What are ‘nothing showers’? Do they actually help with anxiety?

nothing shower
nothing shower

“Everything showers” have dominated on social media as people have shared extensive routines that include things like scalp massages and treatments, dry brushing and exfoliation and both hair and face masks.

But now, a new opposing trend called “nothing showers” is making the rounds on the app, as TikTokers share how they take a nothing shower exclusively for their mental — not physical — health. In The Know spoke to a mental health expert about whether hot showers are even doing anything for mental health.

What is an ‘everything shower’?

An everything shower is a shower that encompasses a variety of beauty treatments for the body, skin and hair. It addresses every part of the body, from head to toe, and leaves someone feeling their physical best after exiting the shower.

TikTokers share their everything shower routines that include all-over cleansing and hydration.

“Keep everything hydrated- inside and out – something my grandma used to say — aaand she knew,” noted @soul_snatcher_11 with a wink.

Some people’s everything shower routines even start hours before their actual shower and encompass working out and even taking nutritional supplements before even touching water to their skin.

“I’m literally the same it’s a whole day event,” noted @jdcurreri.

What is a ‘nothing shower’?

You can call an everything shower an act of self care while acknowledging its physical roots. A nothing shower, on the other hand, is more focused on mental health.

There are no rules to a nothing shower, according to TikTokers who report taking them, but users claim that the benefits of a nothing shower include a chance to clear the mind with no real focus on cleansing the body.

Mollie Fraser (@__mull) describes the nothing shower as a “spiritual cleansing” rather than a physical one.

“Need to rinse off the day and just stand there,” she added.

TikToker Alexandra Simpson (@alexandra.r.simpson) even admits that her nothing shower doesn’t even involve cleaning any part of her body.

“They aren’t called nothing showers for nothing,” she quips in her video.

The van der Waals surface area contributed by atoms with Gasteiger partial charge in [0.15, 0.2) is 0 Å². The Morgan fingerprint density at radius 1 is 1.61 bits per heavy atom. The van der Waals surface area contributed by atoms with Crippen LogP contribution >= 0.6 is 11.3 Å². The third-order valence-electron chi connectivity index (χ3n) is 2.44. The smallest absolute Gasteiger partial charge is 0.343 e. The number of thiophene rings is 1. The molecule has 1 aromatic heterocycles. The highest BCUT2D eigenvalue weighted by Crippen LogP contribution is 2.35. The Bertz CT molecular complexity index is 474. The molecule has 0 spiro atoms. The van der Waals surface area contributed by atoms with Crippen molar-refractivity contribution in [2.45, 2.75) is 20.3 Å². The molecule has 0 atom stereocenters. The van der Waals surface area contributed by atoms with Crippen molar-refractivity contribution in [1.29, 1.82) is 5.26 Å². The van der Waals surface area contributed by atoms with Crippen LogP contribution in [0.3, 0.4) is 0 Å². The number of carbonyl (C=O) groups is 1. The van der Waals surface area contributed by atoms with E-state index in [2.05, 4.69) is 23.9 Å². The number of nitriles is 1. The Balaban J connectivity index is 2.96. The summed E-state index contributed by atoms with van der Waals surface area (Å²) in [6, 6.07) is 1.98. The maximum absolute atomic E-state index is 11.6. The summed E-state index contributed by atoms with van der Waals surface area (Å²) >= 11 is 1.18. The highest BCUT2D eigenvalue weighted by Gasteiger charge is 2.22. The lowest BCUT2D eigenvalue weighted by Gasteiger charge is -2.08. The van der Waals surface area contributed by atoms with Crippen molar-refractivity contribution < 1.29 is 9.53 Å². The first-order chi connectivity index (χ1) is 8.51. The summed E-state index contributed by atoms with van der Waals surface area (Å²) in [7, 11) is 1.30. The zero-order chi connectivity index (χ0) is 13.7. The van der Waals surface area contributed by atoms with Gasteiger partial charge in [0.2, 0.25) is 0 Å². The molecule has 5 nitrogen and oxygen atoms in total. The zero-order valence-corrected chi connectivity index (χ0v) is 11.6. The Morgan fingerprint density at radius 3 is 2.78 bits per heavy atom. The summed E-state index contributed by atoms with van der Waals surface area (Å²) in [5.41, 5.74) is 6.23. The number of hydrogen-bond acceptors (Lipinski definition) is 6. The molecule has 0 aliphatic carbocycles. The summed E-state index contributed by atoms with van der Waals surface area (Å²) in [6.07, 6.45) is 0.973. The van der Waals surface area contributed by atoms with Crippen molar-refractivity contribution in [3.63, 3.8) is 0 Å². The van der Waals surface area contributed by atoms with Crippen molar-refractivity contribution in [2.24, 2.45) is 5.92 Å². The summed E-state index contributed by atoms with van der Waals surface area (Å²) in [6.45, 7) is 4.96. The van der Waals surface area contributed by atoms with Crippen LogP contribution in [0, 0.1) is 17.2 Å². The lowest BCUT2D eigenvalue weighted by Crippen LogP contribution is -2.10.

One of the hallmarks of a nothing shower seems to be luxuriating under hot water.

“Sometimes I just wanna feel like a rotisserie chicken,” observed @cameelieon.

“When im rlly goin thru it soemtimes i take like 3 showers a day to avoid everything else,” admitted @iluvhotchailattes.

However soothing a scalding hot nothing shower may be for one’s mental health, dermatologists warn that routinely taking extremely hot showers can wreak havoc on your skin.

Are ‘nothing showers’ actually good for mental health?

FOLX Health clinician and mental health expert Melissa Miller told In The Know by Yahoo that there could be a correlation between experiencing a hot shower and “grounding” during a time of anxiety or depression.

“The ultimate goal of grounding is to reorient to the present moment and not get lost in thought or emotion,” Miller explained.

A helpful way to ground or distract is by focusing or directing attention to something else.

“In helping people cope with intense anxiety or panic, [dialectical behavior therapy]-style therapists aim to help people develop and implement a set of self-soothing techniques and skills,” Miller said. “Many times self-soothing skills are focused on the use of the five senses as a grounding anchor.”

In this case, playing a favorite song taps into the hearing sense, while using a favorite soap uses smell and the hot bath or shower water invokes touch. Leveraging as many of the five senses at once can help people counteract physical symptoms of anxiety.

“Overall, I think there is a lot of validity and real-life experience that demonstrates how and why hot water is soothing to our bodies and minds,” Miller added. “Additionally, as individuals continue to associate relaxation with hot showers, the more they will condition their minds to associate showering with relaxation.”

Grounding exercises you can do outside of the shower

“Box-breathing is a technique that is proven to relax the mind and improve concentration in the present moment,” Miller said. “1. Breathe in for a count of four. 2. Hold that breath for a count of four. 3. Breathe out for a count of four, and 4. Hold breath for the count of four. Repeat one to two more times or until calm.”

Some other exercises include:

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